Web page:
Portraits in Fashion: Norman Parkinson
There is always high expectation when a reader opens a book like Portraits in Fashion: Norman Parkinson. The reality should live up to or graze the level of expectation. Sadly this particular book does not. The expectation is that the photos themselves will be the main focus, but here we are fed a long narrative on Mr. Parkinson’s long life, and then as if that wasn’t enough there is so much text narrating each section of the book.
Parkinson was a huge presence and talent within the world of fashion and photography. His body of work and talents are extremely well known, and yet the selection of photographs for this book does not quite live up to his reputation and legacy. Yes, there are some of the iconic images, and yes there are some images that may not have ever been seen by most, but most disturbingly there are images that feel rather common and nondescript—two qualities that certainly do not fit the profile of Parkinson.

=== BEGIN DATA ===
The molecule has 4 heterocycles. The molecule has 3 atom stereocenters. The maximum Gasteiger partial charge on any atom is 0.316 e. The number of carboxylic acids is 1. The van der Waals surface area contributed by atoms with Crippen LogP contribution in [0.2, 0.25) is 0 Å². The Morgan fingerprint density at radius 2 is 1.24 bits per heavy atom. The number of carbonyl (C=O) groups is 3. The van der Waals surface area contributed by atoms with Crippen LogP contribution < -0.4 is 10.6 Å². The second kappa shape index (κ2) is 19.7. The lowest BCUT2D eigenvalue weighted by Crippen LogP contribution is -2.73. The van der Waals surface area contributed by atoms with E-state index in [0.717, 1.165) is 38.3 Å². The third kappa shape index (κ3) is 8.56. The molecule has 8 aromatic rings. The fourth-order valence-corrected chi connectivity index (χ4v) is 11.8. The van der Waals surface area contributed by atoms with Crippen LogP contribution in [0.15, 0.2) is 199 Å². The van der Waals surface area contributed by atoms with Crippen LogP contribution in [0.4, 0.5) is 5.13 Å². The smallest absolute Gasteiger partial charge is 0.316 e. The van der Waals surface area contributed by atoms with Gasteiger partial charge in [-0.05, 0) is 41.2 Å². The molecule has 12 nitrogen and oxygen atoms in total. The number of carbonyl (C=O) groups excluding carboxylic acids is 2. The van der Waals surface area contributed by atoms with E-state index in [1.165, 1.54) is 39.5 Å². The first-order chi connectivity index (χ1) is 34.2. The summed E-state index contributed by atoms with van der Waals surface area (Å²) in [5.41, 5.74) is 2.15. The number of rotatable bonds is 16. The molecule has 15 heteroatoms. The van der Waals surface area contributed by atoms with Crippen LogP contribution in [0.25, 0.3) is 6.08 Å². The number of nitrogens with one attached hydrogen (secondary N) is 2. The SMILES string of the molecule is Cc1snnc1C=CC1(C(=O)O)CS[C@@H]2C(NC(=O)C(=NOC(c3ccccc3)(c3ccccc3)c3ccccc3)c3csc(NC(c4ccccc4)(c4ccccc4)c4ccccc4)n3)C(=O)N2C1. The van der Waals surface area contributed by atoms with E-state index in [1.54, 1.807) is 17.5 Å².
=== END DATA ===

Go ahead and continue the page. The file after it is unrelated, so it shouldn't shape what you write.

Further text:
What must be taken into consideration here is whether or not the reader is more than just acquainted with the body of work and its creator. To some it might possibly be wondrous and for others it might be less than eye opening. The biographical details that Robin Muir supplies will be superfluous and tedious to some and educational to others. Another curious aspect is Muir’s title that is wildly misleading, as most of what you see is Mr. Parkinson’s editorial work and not a book of portraits. The question that begs to be asked or considered here is simple: Is this a biography of Norman Parkinson or is this a visual chronicle depicting the photographer’s métier?